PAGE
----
A Hypochondriac Knows Those ‘Germs’ That Threaten Him Are Real
Like many of life's problems, this one began in my childhood, roughly between the ages of 6 and 8. I liked to listen in on the conversations of grown-ups. Since I was so young, most of the grown-ups I was exposed to were women. My mother and my aunts and the ladies of the neighborhood discussed parenting, recipes, movies and gossip, but their favorite topic was ill health.
"He was on the operating table for four hours . . ."
". . . they took out a tumor as big as a grapefruit . . ."
"And, you know, he never had a sick day in his life . . ."
"Her legs swelled up just like watermelons."
"Her husband remembers her saying that that fish didn't smell right."
". . . and they took just one look at him and sewed him back up."
The stories they told make the episodes on ER seem as pallid as a first-aid training film. Hardly any of them had happy endings.
Years later, I was in a supermarket, dithering over a wide variety of grapefruit. A clerk asked me what size I wanted. Without thinking, I answered: "Oh, about as big as a tumor."
Overhearing all those stories of sickness at such an impressionable age left me feeling very vulnerable to bacteria, viruses, parasites, malignant cells, invasive fungi and poisons. Naturally, I became a hypochondriac.
I attended a parochial school, and religion classes often referred to events in the Bible. That's where I learned about leprosy. It had everything. Back then it was incurable. It was also loathsome and drawn out. People were infected with leprosy as a result of contact with lepers. As a child, I used to examine my skin every night for the telltale spots that mark the onset of leprosy. I was particularly careful about sitting next to people on streetcars. In a place like Fort Wayne, Indiana, you couldn't be too careful about random encounters with lepers.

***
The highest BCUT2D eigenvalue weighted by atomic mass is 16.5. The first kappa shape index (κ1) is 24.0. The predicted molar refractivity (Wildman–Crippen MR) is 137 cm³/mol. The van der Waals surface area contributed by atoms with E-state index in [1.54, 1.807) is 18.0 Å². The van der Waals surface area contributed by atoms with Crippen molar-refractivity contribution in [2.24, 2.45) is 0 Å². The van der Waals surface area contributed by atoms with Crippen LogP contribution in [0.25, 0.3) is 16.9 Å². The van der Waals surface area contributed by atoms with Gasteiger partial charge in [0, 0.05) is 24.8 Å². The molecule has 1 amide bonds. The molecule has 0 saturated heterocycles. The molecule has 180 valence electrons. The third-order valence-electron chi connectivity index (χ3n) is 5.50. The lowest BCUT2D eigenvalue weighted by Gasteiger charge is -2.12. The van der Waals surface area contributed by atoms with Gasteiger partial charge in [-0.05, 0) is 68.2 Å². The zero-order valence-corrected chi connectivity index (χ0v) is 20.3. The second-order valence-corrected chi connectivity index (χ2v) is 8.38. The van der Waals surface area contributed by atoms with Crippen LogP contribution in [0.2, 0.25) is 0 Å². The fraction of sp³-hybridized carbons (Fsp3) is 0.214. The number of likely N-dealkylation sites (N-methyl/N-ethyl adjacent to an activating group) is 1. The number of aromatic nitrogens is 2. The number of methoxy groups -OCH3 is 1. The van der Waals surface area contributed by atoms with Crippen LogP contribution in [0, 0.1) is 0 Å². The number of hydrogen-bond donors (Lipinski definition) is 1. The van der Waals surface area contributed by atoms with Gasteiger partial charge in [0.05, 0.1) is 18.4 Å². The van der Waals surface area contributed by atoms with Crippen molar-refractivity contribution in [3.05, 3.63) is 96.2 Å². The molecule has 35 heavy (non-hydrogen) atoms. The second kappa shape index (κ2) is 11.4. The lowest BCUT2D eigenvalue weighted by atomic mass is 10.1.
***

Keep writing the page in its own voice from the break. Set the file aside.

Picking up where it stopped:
Later, browsing through National Geographic, I discovered elephantiasis. I began a nightly comparison of my legs to see if one of them was growing to elephantine proportions. I could see that roller-skating would be a problem with a leg as thick as a telephone pole. Elephantiasis comes from the bite of tropical mosquitoes. I stayed indoors most of that summer and bathed myself in citronella before I went outside.
When I was in high school, I had a stubborn case of athlete's foot. I was terrified. Naturally, I imagined it spreading over my entire body. How could I live with an obituary like that? "His death was attributed to terminal athlete's foot."
I was never one of those hypochondriacs who surround themselves with patent medicines, have a clinical thermometer in every room and take to their beds after the first sneeze. I did not gargle every night before I went to bed. I admit that for a few years I wiped my silver thoroughly with my napkin when I ate in a restaurant. I stopped that after a doctor told me I was just rearranging the bacteria.
I never worried about catching a cold or having a sinus infection. I went for the gold. If an illness wasn't serious, it couldn't get my attention. Among the many things I've thought I've had over the years have been tuberculosis, a brain tumor, poliomyelitis, lupus erythematosus, encephalitis, even emphysema, although I have never smoked. Just let me see an item in a magazine or newspaper that mentions the seven warning signs of anything deadly and incurable--say, Huntington's disease--and within 20 minutes I've discovered I have five of them.
A twinge in my left arm always implies a heart attack in the making. I rarely have a headache, so the slightest discomfort above the eyebrows could mean a brain tumor or a stroke.
It isn't easy being a hypochondriac. For instance, I ran into my ophthalmologist recently. "Doc, you're a sight for sore eyes," I said. "You know, I was reading in a magazine about river blindness, something that you get from being bitten by flies. There were some flies in the house last week. I was wondering . . ."
"Wait," he said, holding up his hand like a policeman directing traffic. "There are many different kinds of flies. The one that transmits river blindness is a blackfly that is native to the tropics, Simulium damnosum. The nearest one is thousands of miles away, and you have never been in the tropics. We have already established that you are not suffering from macular degeneration or retinitis pigmentosa or glaucoma. You don't even need glasses. Why don't you come to see me when you have something I can treat, like a sty or pinkeye?"
That's the way it's been recently. Whenever I try to see a doctor, the receptionist usually says he has a full appointment book for the next three months and is then going to a medical conference in Kathmandu. I could be the victim of some horrible disease but I get no sympathy.
I've been a hypochondriac for a while now, and looking back on my working life, I find that I've missed only two days due to illness and one of those days was for a life-threatening hangover. When it comes to your health, I always say, you can't be too careful. But on second thought, maybe you can.